- Pride. Unscrupulous debt collectors are infamous for trying to make debtors feel worthless. Even when collection calls and dunning letters have not started arriving, people often feel ashamed of being deeply indebted. Paying down debts even little by little will almost always leave you feeling prouder and worthier than before. It almost goes without saying that it is easier to stick with a plan you feel proud of.
- Happiness. Debt and depression seem to go hand in hand to such an extent that the direction of causation can be difficult to pin down. Even deeply indebted people who do not develop clinically significant depression almost always experience morale-sapping unhappiness more often than in the past. Becoming even a bit happier as the result of paying down debts steadily over time can help you build much-needed momentum.
Psychological benefits like these make it easier to keep paying off debt little by little over extended periods of time. Many people also find that committing to steady repayment of their debts also helps loved ones and others see them in a new, more positive light. Oftentimes, relatives, friends, and colleagues will start to become more:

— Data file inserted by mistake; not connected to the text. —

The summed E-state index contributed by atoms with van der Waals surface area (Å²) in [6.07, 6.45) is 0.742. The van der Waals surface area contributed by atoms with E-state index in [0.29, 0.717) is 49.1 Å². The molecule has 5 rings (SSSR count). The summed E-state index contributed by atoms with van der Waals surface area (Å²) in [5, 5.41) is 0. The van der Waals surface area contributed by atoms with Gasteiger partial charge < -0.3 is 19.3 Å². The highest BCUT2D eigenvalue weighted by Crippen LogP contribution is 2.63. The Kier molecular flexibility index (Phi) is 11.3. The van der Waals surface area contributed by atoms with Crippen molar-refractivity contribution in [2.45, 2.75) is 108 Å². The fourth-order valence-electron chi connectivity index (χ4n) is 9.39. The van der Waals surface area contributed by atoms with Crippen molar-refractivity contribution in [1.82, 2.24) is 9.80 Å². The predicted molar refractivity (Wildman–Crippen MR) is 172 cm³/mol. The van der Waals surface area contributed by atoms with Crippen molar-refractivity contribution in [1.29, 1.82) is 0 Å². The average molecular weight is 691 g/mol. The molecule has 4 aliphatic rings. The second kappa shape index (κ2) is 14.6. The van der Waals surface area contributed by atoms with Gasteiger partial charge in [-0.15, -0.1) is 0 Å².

- Supportive. Most people like to support and encourage others who are making important, valuable sorts of progress. Being able to tell loved ones about how a debt repayment plan is working will often make them feel invested in the process. The personal support that follows, when it comes from the right sources, can even make it easier to stick to a generally demanding debt reduction strategy.
- Engaged. Some people are inclined to write off friends and acquaintances who fall prey to debt. The strained relationships that result often see debtors turning to excessive spending to ease the pain. Taking responsibility for your debts and paying them down steadily can encourage others to reach out and reconnect. Feeling less isolated will make it easier to keep focused on the target of eliminating debt instead of backsliding.
- Respectful. Wealth is a major determinant of status in most societies today. As a result, people with financial problems are often looked down upon by others. Paying down debt over time will make those in the know more likely to respect you. Being viewed positively in the eyes of others tends to contribute to feelings of empowerment, responsibleness, and personal worth that make it easier to stay on track.